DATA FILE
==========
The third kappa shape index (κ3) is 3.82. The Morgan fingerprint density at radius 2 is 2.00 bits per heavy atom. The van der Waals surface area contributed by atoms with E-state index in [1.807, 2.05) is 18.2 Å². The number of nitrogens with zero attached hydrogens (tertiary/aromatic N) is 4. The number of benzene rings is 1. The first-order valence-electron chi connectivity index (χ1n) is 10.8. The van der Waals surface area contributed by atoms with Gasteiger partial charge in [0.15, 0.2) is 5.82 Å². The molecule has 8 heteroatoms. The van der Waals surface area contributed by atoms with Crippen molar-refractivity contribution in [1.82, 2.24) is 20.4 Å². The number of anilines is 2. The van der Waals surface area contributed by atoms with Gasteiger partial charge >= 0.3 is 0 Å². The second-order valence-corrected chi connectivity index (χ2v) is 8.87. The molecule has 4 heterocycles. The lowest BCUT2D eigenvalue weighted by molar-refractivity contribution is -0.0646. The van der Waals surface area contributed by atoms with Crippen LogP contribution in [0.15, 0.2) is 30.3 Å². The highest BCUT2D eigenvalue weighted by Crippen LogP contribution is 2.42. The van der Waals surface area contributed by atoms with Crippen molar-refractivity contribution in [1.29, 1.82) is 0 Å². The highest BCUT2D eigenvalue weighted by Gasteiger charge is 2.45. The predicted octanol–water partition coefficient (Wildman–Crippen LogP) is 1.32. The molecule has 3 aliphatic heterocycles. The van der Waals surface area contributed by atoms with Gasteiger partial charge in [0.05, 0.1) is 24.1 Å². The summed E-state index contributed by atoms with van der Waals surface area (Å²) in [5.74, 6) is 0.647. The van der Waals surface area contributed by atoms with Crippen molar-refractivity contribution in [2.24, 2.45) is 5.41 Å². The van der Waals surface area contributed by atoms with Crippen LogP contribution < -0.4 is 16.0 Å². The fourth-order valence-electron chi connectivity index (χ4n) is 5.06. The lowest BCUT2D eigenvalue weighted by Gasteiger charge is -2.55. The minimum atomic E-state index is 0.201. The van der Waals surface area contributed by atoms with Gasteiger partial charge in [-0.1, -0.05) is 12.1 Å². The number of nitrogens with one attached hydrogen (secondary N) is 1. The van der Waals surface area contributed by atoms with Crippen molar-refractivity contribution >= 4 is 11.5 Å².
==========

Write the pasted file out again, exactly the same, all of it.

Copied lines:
The third kappa shape index (κ3) is 3.82. The Morgan fingerprint density at radius 2 is 2.00 bits per heavy atom. The van der Waals surface area contributed by atoms with E-state index in [1.807, 2.05) is 18.2 Å². The number of nitrogens with zero attached hydrogens (tertiary/aromatic N) is 4. The number of benzene rings is 1. The first-order valence-electron chi connectivity index (χ1n) is 10.8. The van der Waals surface area contributed by atoms with Gasteiger partial charge in [0.15, 0.2) is 5.82 Å². The molecule has 8 heteroatoms. The van der Waals surface area contributed by atoms with Crippen molar-refractivity contribution in [1.82, 2.24) is 20.4 Å². The number of anilines is 2. The van der Waals surface area contributed by atoms with Gasteiger partial charge >= 0.3 is 0 Å². The second-order valence-corrected chi connectivity index (χ2v) is 8.87. The molecule has 4 heterocycles. The lowest BCUT2D eigenvalue weighted by molar-refractivity contribution is -0.0646. The van der Waals surface area contributed by atoms with Crippen LogP contribution in [0.15, 0.2) is 30.3 Å². The highest BCUT2D eigenvalue weighted by Crippen LogP contribution is 2.42. The van der Waals surface area contributed by atoms with Crippen molar-refractivity contribution in [1.29, 1.82) is 0 Å². The highest BCUT2D eigenvalue weighted by Gasteiger charge is 2.45. The predicted octanol–water partition coefficient (Wildman–Crippen LogP) is 1.32. The molecule has 3 aliphatic heterocycles. The van der Waals surface area contributed by atoms with Gasteiger partial charge in [0.05, 0.1) is 24.1 Å². The summed E-state index contributed by atoms with van der Waals surface area (Å²) in [5.74, 6) is 0.647. The van der Waals surface area contributed by atoms with Crippen molar-refractivity contribution in [2.24, 2.45) is 5.41 Å². The van der Waals surface area contributed by atoms with Crippen LogP contribution < -0.4 is 16.0 Å². The fourth-order valence-electron chi connectivity index (χ4n) is 5.06. The lowest BCUT2D eigenvalue weighted by Gasteiger charge is -2.55. The minimum atomic E-state index is 0.201. The van der Waals surface area contributed by atoms with Gasteiger partial charge in [-0.1, -0.05) is 12.1 Å². The number of nitrogens with one attached hydrogen (secondary N) is 1. The van der Waals surface area contributed by atoms with Crippen molar-refractivity contribution >= 4 is 11.5 Å².